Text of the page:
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One point I've been trying to make in my book talks is that there's precious little evidence that public opinion is demanding a neo-imperial foreign policy for the United States. Nobody felt during the 2000 presidential campaign that the public was clamoring for a new Orwellian doctrine of "anticipatory self-defense" (to repeat the phrase used in Doug Feith's book) in which the United States was going to launch aggressive wars against countries that hadn't attacked us or our allies and had no plans of doing so. September 11, clearly, had a large impact on public opinion but even then there was little public interest in doing this, which is why the Bush administration overstated both the scale and the immediacy of the alleged Iraqi threat while drastically downplaying the costs.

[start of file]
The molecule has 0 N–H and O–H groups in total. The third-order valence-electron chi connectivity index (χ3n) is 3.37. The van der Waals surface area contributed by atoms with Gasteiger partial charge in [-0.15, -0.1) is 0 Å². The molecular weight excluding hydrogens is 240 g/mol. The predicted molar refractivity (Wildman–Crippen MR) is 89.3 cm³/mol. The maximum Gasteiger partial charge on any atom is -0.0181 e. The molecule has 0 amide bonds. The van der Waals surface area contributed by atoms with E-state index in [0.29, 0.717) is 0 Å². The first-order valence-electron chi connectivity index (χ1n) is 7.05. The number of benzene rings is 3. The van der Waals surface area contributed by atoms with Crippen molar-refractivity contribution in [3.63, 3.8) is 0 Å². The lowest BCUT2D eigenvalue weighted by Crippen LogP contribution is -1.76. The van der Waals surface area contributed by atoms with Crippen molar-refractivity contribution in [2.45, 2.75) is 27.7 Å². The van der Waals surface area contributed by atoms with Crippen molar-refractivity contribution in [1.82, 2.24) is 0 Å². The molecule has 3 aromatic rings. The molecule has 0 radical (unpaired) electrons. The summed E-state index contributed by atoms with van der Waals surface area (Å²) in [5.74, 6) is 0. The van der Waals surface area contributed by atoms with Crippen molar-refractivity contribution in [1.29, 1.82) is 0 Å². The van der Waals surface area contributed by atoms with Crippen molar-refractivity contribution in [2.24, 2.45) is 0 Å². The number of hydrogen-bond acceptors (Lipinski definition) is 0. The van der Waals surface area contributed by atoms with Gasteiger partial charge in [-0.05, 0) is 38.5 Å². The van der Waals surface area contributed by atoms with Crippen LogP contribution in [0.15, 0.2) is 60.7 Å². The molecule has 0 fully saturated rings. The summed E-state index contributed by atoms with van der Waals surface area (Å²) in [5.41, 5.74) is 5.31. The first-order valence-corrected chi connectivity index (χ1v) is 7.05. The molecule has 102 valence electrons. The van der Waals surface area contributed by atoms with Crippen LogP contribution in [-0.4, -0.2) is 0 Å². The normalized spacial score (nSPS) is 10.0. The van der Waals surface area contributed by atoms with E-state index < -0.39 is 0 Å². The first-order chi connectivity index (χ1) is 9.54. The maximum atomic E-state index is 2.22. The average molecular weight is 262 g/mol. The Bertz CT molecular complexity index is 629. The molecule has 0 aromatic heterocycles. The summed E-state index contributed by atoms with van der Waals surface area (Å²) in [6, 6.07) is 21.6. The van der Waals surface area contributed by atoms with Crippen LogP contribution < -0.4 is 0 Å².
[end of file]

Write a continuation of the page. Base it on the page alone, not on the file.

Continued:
And you see again that while it took a certain amount of courage for Barack Obama to stand up to the crusted-over notion that the United States should set itself up as too damn important to conduct high-level talks with regional adversaries, there's not some genuine avalanche of public opinion on the other side of this issue. What you have instead is a political and media system that's very vulnerable to hype, fearmongering, hysteria, etc. But calm political leadership that doesn't panic at the first sign of conservative self-confidence about the politics of warmongering has a real chance to win these fights.

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Matthew Yglesias is a former writer and editor at The Atlantic.

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